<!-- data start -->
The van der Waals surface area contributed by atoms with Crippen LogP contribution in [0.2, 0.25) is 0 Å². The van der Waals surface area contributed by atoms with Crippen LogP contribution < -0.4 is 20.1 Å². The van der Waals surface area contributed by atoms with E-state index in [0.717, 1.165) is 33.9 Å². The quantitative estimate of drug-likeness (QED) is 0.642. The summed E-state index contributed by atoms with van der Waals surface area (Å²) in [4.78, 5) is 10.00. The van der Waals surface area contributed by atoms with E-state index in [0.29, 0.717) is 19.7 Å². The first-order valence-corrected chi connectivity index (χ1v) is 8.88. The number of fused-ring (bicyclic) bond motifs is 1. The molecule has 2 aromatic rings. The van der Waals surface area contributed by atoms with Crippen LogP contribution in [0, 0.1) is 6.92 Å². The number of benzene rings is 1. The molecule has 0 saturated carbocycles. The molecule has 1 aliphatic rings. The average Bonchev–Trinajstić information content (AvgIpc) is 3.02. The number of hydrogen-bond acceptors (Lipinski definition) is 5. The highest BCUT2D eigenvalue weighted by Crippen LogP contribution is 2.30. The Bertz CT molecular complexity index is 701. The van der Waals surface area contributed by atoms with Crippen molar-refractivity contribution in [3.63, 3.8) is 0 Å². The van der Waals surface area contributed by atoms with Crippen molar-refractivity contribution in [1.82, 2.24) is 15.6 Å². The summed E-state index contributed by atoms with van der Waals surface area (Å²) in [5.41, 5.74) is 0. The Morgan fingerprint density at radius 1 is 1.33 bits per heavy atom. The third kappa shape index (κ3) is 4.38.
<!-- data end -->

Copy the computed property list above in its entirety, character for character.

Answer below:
The van der Waals surface area contributed by atoms with Crippen LogP contribution in [0.2, 0.25) is 0 Å². The van der Waals surface area contributed by atoms with Crippen LogP contribution < -0.4 is 20.1 Å². The van der Waals surface area contributed by atoms with E-state index in [0.717, 1.165) is 33.9 Å². The quantitative estimate of drug-likeness (QED) is 0.642. The summed E-state index contributed by atoms with van der Waals surface area (Å²) in [4.78, 5) is 10.00. The van der Waals surface area contributed by atoms with E-state index in [0.29, 0.717) is 19.7 Å². The first-order valence-corrected chi connectivity index (χ1v) is 8.88. The number of fused-ring (bicyclic) bond motifs is 1. The molecule has 2 aromatic rings. The van der Waals surface area contributed by atoms with Crippen LogP contribution in [0, 0.1) is 6.92 Å². The number of benzene rings is 1. The molecule has 0 saturated carbocycles. The molecule has 1 aliphatic rings. The average Bonchev–Trinajstić information content (AvgIpc) is 3.02. The number of hydrogen-bond acceptors (Lipinski definition) is 5. The highest BCUT2D eigenvalue weighted by Crippen LogP contribution is 2.30. The Bertz CT molecular complexity index is 701. The van der Waals surface area contributed by atoms with Crippen molar-refractivity contribution in [3.63, 3.8) is 0 Å². The van der Waals surface area contributed by atoms with Crippen molar-refractivity contribution in [1.82, 2.24) is 15.6 Å². The summed E-state index contributed by atoms with van der Waals surface area (Å²) in [5.41, 5.74) is 0. The Morgan fingerprint density at radius 1 is 1.33 bits per heavy atom. The third kappa shape index (κ3) is 4.38.